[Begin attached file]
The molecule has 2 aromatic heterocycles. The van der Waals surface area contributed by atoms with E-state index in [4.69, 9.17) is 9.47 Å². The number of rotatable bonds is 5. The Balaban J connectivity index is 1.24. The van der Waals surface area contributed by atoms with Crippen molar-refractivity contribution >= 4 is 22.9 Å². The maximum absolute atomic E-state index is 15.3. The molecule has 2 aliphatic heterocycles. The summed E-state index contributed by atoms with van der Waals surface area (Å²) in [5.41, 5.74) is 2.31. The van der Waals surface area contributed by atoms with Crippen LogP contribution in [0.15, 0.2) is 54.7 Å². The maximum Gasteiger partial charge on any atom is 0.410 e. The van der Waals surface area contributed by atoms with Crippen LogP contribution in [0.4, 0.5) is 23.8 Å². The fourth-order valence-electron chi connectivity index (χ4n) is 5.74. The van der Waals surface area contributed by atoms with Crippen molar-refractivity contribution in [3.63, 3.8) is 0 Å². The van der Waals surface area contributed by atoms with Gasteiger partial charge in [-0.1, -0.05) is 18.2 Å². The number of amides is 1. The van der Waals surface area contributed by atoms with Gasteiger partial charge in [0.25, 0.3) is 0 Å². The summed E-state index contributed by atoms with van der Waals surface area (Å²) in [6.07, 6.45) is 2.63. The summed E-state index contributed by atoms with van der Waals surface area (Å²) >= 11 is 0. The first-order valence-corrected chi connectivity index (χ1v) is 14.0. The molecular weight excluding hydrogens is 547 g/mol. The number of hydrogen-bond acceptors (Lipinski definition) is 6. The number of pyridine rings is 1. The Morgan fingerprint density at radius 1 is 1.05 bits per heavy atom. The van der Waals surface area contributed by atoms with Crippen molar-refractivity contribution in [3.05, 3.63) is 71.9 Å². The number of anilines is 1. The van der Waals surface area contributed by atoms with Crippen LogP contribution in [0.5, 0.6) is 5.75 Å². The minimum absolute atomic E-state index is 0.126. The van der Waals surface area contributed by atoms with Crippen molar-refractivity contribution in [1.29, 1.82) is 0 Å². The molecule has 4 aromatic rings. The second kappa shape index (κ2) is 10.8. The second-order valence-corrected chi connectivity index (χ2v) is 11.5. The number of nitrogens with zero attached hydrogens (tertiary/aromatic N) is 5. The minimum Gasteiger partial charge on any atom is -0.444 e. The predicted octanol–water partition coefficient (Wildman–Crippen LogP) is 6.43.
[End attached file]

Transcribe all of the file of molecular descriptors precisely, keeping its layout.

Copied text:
The molecule has 2 aromatic heterocycles. The van der Waals surface area contributed by atoms with E-state index in [4.69, 9.17) is 9.47 Å². The number of rotatable bonds is 5. The Balaban J connectivity index is 1.24. The van der Waals surface area contributed by atoms with Crippen molar-refractivity contribution >= 4 is 22.9 Å². The maximum absolute atomic E-state index is 15.3. The molecule has 2 aliphatic heterocycles. The summed E-state index contributed by atoms with van der Waals surface area (Å²) in [5.41, 5.74) is 2.31. The van der Waals surface area contributed by atoms with Crippen LogP contribution in [0.15, 0.2) is 54.7 Å². The maximum Gasteiger partial charge on any atom is 0.410 e. The van der Waals surface area contributed by atoms with Crippen LogP contribution in [0.4, 0.5) is 23.8 Å². The fourth-order valence-electron chi connectivity index (χ4n) is 5.74. The van der Waals surface area contributed by atoms with Crippen molar-refractivity contribution in [3.63, 3.8) is 0 Å². The van der Waals surface area contributed by atoms with Gasteiger partial charge in [-0.1, -0.05) is 18.2 Å². The number of amides is 1. The van der Waals surface area contributed by atoms with Gasteiger partial charge in [0.25, 0.3) is 0 Å². The summed E-state index contributed by atoms with van der Waals surface area (Å²) in [6.07, 6.45) is 2.63. The summed E-state index contributed by atoms with van der Waals surface area (Å²) >= 11 is 0. The first-order valence-corrected chi connectivity index (χ1v) is 14.0. The molecular weight excluding hydrogens is 547 g/mol. The number of hydrogen-bond acceptors (Lipinski definition) is 6. The number of pyridine rings is 1. The Morgan fingerprint density at radius 1 is 1.05 bits per heavy atom. The van der Waals surface area contributed by atoms with Crippen molar-refractivity contribution in [3.05, 3.63) is 71.9 Å². The number of anilines is 1. The van der Waals surface area contributed by atoms with Crippen LogP contribution in [0.5, 0.6) is 5.75 Å². The minimum absolute atomic E-state index is 0.126. The van der Waals surface area contributed by atoms with Crippen molar-refractivity contribution in [1.29, 1.82) is 0 Å². The molecule has 4 aromatic rings. The second kappa shape index (κ2) is 10.8. The second-order valence-corrected chi connectivity index (χ2v) is 11.5. The number of nitrogens with zero attached hydrogens (tertiary/aromatic N) is 5. The minimum Gasteiger partial charge on any atom is -0.444 e. The predicted octanol–water partition coefficient (Wildman–Crippen LogP) is 6.43.